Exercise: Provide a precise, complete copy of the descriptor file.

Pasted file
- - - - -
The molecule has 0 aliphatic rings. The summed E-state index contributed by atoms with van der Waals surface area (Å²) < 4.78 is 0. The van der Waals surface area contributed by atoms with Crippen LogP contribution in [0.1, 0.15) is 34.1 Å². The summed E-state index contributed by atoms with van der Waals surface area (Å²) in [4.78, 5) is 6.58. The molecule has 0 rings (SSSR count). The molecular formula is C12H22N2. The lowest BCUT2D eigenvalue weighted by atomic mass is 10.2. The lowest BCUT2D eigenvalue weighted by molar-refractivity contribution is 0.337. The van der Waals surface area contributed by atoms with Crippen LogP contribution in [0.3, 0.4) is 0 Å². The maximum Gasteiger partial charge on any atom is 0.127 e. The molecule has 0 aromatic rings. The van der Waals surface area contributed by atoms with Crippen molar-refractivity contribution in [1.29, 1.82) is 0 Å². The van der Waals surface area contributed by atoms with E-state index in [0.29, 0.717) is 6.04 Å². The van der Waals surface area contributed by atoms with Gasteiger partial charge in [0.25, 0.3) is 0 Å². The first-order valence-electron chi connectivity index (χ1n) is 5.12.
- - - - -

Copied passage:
The molecule has 0 aliphatic rings. The summed E-state index contributed by atoms with van der Waals surface area (Å²) < 4.78 is 0. The van der Waals surface area contributed by atoms with Crippen LogP contribution in [0.1, 0.15) is 34.1 Å². The summed E-state index contributed by atoms with van der Waals surface area (Å²) in [4.78, 5) is 6.58. The molecule has 0 rings (SSSR count). The molecular formula is C12H22N2. The lowest BCUT2D eigenvalue weighted by atomic mass is 10.2. The lowest BCUT2D eigenvalue weighted by molar-refractivity contribution is 0.337. The van der Waals surface area contributed by atoms with Crippen LogP contribution in [0.3, 0.4) is 0 Å². The maximum Gasteiger partial charge on any atom is 0.127 e. The molecule has 0 aromatic rings. The van der Waals surface area contributed by atoms with Crippen molar-refractivity contribution in [1.29, 1.82) is 0 Å². The van der Waals surface area contributed by atoms with E-state index in [0.29, 0.717) is 6.04 Å². The van der Waals surface area contributed by atoms with Gasteiger partial charge in [0.25, 0.3) is 0 Å². The first-order valence-electron chi connectivity index (χ1n) is 5.12.